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Along with his wife, Stan Rosen, 74, have moved into the Mason’s one-bedroom unit in late March to be closer to their daughter and grandchildren in Larchmont. 

“We have a home in Connecticut that we’re renting. We’re kind of downsizing now,” Rosen said. “We like the big windows and floors and finishes.”

The complex’s amenities, including a fitness center; indoor/outdoor deck featuring a grilling area, a fire pit, and a kitchen; and residents’ lounge with billiards and private conference center are still under construction and are expected to open sometime in June. 

Halpern noted that the Mason’s environmental-conscious aspects, such as its walkability to the village downtown and the train station, and its partnership with Greenspot, an electric-vehicle sharing service provider, have also been appealing to prospective tenants.  

The market rents are subject to change, but currently, they start from $2,265 for studios, $2,710 for one-bedrooms, and $3,625 for two-bedrooms, reflecting one-month free rent on a first 13-month lease. 

Gateway to the “Zone”

The complex is just outside of the village’s proposed maker zone overlay district, which aims to redevelop the village’s industrial neighborhood by providing more zoning flexibility to allow new uses such as retail and restaurants, while preserving the existing industrial uses. 

John Verni, the village’s Planning Board chairman and co-chairman of the Industrial Area Redevelopment Steering Committee, said if the maker zone is realized, there would be a “synergy between the Mason and the maker zone.”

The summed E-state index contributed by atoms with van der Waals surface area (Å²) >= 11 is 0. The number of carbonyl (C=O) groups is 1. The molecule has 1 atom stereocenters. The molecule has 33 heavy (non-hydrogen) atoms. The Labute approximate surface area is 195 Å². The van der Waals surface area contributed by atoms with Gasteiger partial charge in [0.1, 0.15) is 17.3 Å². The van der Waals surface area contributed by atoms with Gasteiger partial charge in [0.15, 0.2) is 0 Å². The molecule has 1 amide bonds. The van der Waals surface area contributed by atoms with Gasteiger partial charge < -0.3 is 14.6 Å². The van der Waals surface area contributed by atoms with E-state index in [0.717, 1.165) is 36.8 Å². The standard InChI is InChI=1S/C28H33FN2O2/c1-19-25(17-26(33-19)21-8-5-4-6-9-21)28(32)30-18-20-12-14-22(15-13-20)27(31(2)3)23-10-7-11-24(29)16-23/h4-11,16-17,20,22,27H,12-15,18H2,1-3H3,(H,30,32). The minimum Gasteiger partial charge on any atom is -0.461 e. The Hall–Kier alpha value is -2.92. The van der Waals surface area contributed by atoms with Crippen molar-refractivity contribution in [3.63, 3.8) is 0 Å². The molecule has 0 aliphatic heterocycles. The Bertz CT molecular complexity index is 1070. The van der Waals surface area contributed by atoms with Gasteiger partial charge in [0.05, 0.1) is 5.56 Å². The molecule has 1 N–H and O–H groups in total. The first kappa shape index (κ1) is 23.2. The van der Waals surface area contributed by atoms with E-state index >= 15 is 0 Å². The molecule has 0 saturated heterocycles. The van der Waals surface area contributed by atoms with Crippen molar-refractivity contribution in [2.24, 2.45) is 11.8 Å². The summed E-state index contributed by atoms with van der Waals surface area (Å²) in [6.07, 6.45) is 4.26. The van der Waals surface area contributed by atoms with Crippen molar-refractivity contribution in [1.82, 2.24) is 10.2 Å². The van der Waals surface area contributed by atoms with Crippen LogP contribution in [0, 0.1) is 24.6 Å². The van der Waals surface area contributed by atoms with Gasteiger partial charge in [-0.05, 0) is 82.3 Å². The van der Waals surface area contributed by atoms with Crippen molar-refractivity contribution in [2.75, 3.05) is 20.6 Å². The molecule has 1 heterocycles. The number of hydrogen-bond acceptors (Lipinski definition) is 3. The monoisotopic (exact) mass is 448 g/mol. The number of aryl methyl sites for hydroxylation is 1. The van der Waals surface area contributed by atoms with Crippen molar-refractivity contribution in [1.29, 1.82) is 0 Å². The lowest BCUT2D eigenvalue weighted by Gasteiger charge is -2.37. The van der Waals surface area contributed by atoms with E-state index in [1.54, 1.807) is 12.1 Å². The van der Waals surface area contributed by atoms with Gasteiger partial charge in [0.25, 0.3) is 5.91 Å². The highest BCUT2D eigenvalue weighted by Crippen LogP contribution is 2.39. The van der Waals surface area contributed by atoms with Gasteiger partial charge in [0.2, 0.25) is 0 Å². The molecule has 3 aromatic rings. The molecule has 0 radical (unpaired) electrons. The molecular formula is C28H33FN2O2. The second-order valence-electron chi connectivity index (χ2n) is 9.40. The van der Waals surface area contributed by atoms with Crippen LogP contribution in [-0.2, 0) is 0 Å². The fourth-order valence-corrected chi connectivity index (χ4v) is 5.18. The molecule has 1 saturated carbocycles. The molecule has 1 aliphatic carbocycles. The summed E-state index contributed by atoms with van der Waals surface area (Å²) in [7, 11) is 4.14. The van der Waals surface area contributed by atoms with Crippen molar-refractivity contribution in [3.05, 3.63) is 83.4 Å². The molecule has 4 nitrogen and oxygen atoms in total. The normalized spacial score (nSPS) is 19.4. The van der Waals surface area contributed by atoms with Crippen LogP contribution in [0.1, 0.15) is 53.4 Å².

“They are very supportive of what we are doing,” Verni said of the developer. 

Halpern said he wants the Mason complex to become the “gateway” to the new zone. 

“It’s going to be incredible for our tenants and for the growth of the village,” he said. “It’s going to help connect the former industrial area and the downtown.”

The overlay district is currently going through a review process by the village. 

A trend known as transit oriented development has been spreading in the Lower Hudson Valley. Thousands of residential units have been built or are currently under construction near commuter-rail stations in the region. 

Most recently, a 26-unit condominium complex has been proposed for a site near the Larchmont train station. The development at 108-114 Chatsworth Ave., to be known as Centro Larchmont, would also include a 5,000-square-foot retail space on the first floor.